Doxepin may cause suicidal thoughts or actions. In studies conducted on subjects with a major depressive disorder and other mental conditions, antidepressants showed an increase in suicidal thoughts in children, adolescents and young adults. In subjects between the ages of 24 and 65, studies showed no significant increase over placebo groups. In subjects 65 and older, antidepressants actually decreased the chance of suicidal thoughts or actions in comparison to the placebo group.
The effects of long-term antidepressant use on suicidal ideation has not been studied. The safety and efficacy of doxepin have not been established in pediatric patients or patients between the ages of 12 and 18. Patients under the age of 18 are not recommended to take doxepin.
Having food in the stomach can slow the release of doxepin. Patients should not take doxepin within three hours of a meal. By taking doxepin within three hours of a meal, the patient is at increased risk for next day effects.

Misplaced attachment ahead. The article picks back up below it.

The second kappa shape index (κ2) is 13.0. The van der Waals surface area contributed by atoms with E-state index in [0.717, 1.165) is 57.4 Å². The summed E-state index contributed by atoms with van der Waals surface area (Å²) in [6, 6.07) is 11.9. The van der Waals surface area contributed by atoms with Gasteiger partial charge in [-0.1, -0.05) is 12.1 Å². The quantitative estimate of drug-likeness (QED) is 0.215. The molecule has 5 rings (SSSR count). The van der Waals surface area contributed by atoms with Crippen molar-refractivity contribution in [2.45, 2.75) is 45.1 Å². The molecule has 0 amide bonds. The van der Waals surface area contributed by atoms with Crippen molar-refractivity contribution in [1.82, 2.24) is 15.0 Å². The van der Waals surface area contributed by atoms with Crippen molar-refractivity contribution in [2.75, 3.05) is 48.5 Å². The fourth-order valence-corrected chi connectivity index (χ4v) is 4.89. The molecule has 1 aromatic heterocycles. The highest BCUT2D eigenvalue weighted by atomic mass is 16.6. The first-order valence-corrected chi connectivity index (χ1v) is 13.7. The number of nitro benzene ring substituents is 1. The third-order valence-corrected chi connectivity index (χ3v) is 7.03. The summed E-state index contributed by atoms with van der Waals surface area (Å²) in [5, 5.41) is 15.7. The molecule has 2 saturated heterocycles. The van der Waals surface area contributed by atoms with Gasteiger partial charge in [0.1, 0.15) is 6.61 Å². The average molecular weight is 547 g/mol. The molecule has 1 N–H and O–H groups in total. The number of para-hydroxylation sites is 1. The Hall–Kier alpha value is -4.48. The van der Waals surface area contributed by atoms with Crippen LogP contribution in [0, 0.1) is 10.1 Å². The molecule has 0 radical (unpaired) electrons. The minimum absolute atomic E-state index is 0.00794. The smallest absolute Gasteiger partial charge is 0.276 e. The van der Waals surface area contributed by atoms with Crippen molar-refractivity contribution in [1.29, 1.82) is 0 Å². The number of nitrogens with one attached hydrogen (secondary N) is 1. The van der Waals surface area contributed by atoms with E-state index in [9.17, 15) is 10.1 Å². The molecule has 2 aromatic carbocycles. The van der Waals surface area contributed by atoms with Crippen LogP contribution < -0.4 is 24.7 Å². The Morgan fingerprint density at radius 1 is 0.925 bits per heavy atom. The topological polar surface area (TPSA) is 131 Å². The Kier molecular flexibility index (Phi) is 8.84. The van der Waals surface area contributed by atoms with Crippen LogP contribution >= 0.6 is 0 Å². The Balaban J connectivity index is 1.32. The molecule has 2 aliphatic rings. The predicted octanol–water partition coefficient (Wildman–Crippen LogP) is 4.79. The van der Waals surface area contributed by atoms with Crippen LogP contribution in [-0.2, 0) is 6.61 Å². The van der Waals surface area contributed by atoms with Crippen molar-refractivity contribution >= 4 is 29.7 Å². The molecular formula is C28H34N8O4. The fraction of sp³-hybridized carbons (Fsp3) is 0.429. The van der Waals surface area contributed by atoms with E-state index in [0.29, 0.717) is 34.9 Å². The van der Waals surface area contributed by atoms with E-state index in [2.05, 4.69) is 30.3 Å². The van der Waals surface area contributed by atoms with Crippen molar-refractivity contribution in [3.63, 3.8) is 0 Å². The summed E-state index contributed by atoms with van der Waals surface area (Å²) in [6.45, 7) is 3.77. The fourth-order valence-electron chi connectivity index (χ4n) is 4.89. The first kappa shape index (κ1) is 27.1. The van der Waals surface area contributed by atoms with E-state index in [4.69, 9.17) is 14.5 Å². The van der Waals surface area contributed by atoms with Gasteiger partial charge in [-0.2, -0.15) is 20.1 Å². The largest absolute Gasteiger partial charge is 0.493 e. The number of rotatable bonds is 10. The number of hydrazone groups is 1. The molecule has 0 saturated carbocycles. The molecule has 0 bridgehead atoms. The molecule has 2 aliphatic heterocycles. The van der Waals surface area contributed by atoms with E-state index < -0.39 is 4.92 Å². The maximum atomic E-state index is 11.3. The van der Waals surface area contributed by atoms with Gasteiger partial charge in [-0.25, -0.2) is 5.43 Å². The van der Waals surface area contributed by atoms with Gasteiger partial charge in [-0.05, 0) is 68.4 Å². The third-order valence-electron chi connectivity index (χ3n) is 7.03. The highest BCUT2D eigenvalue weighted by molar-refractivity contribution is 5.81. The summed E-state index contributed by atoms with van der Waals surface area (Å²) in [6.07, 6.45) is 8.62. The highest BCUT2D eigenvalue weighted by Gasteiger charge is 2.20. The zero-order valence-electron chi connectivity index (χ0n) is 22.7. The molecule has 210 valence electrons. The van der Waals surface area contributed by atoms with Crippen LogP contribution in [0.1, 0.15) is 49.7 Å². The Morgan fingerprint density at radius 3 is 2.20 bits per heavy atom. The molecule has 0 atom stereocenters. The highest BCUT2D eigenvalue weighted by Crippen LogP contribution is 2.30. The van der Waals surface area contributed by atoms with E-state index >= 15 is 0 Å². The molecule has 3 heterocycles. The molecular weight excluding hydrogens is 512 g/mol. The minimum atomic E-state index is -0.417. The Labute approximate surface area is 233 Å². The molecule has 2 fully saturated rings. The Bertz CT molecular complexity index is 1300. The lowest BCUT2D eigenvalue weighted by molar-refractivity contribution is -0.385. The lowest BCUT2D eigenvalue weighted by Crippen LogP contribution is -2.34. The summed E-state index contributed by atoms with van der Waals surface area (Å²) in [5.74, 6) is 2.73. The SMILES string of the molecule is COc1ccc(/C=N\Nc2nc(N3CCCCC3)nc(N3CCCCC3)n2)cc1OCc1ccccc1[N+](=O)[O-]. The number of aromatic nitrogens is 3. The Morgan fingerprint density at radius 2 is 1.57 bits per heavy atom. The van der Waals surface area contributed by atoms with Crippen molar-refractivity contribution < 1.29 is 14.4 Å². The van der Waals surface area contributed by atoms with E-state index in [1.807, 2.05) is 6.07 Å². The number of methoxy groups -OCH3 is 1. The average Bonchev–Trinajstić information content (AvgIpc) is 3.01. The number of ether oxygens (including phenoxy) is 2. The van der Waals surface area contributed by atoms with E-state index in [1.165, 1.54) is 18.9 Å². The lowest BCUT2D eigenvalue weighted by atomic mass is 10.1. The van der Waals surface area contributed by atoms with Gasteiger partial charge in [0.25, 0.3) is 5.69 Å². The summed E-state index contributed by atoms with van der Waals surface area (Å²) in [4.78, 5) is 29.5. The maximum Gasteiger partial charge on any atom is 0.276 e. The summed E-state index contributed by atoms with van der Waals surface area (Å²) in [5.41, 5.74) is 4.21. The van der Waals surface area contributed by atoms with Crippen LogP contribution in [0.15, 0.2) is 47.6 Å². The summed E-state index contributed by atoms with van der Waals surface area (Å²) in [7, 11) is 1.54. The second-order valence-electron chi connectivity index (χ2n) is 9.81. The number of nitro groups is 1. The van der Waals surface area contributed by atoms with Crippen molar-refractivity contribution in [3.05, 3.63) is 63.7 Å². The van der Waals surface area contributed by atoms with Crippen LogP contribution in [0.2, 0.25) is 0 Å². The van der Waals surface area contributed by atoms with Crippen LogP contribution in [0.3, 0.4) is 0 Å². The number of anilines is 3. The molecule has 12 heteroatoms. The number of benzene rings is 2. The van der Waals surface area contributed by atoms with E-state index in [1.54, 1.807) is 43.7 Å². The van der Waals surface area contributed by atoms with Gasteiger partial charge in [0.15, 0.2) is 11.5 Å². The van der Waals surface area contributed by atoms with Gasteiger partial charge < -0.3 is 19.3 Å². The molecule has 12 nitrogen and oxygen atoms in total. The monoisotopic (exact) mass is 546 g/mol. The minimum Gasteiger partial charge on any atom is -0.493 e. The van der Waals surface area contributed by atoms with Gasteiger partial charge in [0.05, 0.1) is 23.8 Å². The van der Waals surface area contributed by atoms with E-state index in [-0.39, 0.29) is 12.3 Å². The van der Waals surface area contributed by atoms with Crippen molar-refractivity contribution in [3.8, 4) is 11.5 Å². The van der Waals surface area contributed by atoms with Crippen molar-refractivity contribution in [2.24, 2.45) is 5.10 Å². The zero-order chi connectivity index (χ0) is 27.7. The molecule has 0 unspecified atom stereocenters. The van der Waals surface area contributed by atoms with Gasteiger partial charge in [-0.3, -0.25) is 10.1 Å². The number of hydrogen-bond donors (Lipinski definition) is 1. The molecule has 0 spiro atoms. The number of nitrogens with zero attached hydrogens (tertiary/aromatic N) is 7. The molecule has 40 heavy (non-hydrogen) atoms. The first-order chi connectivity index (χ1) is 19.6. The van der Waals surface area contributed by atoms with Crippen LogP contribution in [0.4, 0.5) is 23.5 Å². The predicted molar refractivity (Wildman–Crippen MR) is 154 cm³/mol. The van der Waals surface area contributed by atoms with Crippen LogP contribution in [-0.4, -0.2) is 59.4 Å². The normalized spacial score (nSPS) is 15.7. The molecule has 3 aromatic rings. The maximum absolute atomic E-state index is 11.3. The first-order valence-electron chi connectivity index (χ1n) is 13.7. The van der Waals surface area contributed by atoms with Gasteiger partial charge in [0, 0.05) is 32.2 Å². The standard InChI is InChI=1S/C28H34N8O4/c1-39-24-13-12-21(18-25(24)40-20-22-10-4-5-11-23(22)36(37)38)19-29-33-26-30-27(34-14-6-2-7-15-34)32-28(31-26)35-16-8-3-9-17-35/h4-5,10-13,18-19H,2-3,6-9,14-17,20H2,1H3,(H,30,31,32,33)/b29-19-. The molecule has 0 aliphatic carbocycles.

It is not known whether or not doxepin will pose a risk to a human fetus, patients who are pregnant or may become pregnant should consult with their doctor to determine the risks.
It is not known whether or not doxepin can pass into breast milk or if doxepin is harmful to a breastfeeding infant. Patients who are breastfeeding should talk with their doctor to determine if doxepin is right for them.
Patients with depression should be aware that taking any sedative, anxiolytic or antidepressant drug (including doxepin) may lead to mental or personality changes. The potential benefits of doxepin should be carefully weighed against the risks before any patients decides to take doxepin.
Doxepin may exacerbate the effects of cardiovascular disease, especially when patients first begin taking doxepin or when they adjust their dose. Patients who are afflicted by cardiovascular disease should consult with their doctor to find out if doxepin is right for them.